OK, You've all convinced me, and I am outnumbered anyhow :) Can anyone point me to a location where I can get some specs on datetime formats, because I would like to try writing a datetime module... -- Stijn OddesE_XYZ hotmail.com http://OddesE.cjb.net _________________________________________________ Remove _XYZ from my address when replying by mail
Mar 29 2002
parent "Walter" <walter digitalmars.com> writes:
"OddesE" <OddesE_XYZ hotmail.com> wrote in message
news:a829dg$qva$1 digitaldaemon.com...
 OK, You've all convinced me, and I am outnumbered anyhow :)
 Can anyone point me to a location where I can get some specs
 on datetime formats, because I would like to try writing
 a datetime module...

I posted the OLE format in another post in this thread. Found it on google <g>.
Mar 29 2002
prev sibling parent reply "Pavel Minayev" <evilone omen.ru> writes:
"Walter" <walter digitalmars.com> wrote in message
news:a826te$69l$1 digitaldaemon.com...

 I think by using careful typedef's for the time, whether it is a 64 bit

 or a 128 bit int or milliseconds or microseconds, etc., will be an
 implementation issue. The programmer will just use the typedef's and the
 api's for it, and it should not be relevant to him what the underlying
 representation is.

Is it a good idea? I mean, when you do (a - b), you don't know whether the result is in milli-, micro-, or nanoseconds... probably it is better to fix measuring units, but vary size - int64, int128 etc.
Mar 29 2002
parent reply "Walter" <walter digitalmars.com> writes:
"Pavel Minayev" <evilone omen.ru> wrote in message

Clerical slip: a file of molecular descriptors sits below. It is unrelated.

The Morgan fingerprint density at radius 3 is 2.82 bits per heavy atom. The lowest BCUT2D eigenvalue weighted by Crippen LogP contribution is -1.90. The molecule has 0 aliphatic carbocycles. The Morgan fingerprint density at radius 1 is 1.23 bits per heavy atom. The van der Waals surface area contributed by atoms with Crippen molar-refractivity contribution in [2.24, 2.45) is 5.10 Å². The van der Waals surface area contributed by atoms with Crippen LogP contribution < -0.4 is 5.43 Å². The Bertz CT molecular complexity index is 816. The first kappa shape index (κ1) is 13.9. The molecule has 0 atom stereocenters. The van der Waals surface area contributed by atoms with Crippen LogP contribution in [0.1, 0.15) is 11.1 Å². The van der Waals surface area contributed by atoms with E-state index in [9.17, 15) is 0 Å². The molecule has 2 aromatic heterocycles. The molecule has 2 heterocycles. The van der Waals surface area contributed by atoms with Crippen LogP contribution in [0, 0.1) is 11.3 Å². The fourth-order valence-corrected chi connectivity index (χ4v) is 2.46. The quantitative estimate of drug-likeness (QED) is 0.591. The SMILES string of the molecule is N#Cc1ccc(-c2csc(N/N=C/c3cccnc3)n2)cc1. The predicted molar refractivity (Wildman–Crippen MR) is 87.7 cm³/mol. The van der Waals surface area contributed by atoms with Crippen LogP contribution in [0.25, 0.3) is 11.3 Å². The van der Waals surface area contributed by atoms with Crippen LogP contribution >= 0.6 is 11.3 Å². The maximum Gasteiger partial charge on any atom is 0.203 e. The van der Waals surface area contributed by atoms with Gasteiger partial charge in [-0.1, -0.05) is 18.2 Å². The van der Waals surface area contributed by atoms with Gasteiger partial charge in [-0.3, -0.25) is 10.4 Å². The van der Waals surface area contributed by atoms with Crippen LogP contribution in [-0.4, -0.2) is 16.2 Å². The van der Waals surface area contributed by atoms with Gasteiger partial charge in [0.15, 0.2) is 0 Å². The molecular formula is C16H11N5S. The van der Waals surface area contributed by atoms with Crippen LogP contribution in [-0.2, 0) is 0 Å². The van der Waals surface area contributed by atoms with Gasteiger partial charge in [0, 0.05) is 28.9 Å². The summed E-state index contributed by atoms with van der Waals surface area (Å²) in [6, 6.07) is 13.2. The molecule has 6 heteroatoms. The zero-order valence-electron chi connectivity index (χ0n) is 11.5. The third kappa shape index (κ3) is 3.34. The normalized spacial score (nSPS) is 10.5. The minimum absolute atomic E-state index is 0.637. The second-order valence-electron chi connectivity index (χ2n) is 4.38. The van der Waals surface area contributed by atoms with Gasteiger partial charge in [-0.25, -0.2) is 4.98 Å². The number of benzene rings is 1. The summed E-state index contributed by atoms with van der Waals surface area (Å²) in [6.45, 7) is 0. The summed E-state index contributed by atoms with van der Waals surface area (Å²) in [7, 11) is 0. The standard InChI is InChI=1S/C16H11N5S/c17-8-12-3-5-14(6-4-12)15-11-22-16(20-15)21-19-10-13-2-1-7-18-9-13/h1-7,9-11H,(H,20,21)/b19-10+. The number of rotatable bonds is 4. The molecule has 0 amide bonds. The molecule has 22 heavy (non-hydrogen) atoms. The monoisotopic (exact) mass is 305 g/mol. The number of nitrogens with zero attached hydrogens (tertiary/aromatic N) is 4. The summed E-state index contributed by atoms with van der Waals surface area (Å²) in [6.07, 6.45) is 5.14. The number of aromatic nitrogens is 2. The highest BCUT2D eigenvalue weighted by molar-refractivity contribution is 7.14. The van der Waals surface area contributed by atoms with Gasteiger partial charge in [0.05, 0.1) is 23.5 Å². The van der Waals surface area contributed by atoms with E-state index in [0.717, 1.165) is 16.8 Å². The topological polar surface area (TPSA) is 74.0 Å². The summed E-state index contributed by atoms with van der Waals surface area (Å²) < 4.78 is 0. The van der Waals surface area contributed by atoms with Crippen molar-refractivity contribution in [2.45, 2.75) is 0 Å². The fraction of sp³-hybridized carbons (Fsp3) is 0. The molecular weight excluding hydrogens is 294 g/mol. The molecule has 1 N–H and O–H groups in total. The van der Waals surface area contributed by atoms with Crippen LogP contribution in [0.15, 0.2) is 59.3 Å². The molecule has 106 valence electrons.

news:a82foe$2ked$1 digitaldaemon.com...
 "Walter" <walter digitalmars.com> wrote in message
 news:a826te$69l$1 digitaldaemon.com...
 I think by using careful typedef's for the time, whether it is a 64 bit

 or a 128 bit int or milliseconds or microseconds, etc., will be an
 implementation issue. The programmer will just use the typedef's and the
 api's for it, and it should not be relevant to him what the underlying
 representation is.

the result is in milli-, micro-, or nanoseconds... probably it is better to fix measuring units, but vary size - int64, int128 etc.

You have a constant like CLOCKS_PER_SECOND.
Mar 29 2002
parent reply "Pavel Minayev" <evilone omen.ru> writes:
"Walter" <walter digitalmars.com> wrote in message
news:a82km3$2m2l$1 digitaldaemon.com...

 Is it a good idea? I mean, when you do (a - b), you don't know whether
 the result is in milli-, micro-, or nanoseconds... probably it is
 better to fix measuring units, but vary size - int64, int128 etc.

You have a constant like CLOCKS_PER_SECOND.

So, (a - b) / CLOCKS_PER_SECOND? But this means additional division, which is not that good in time-critical situations (where timers are used frequently). Hm, and what's the problem with fixed units? Microseconds seem to be enough for most purposes, WHY would somebody decide to use something else in his implementation? Isn't it just better to standartize it?
Mar 29 2002
parent reply "Walter" <walter digitalmars.com> writes:
"Pavel Minayev" <evilone omen.ru> wrote in message
news:a82n5c$nqn$1 digitaldaemon.com...
 "Walter" <walter digitalmars.com> wrote in message
 news:a82km3$2m2l$1 digitaldaemon.com...
 Is it a good idea? I mean, when you do (a - b), you don't know whether
 the result is in milli-, micro-, or nanoseconds... probably it is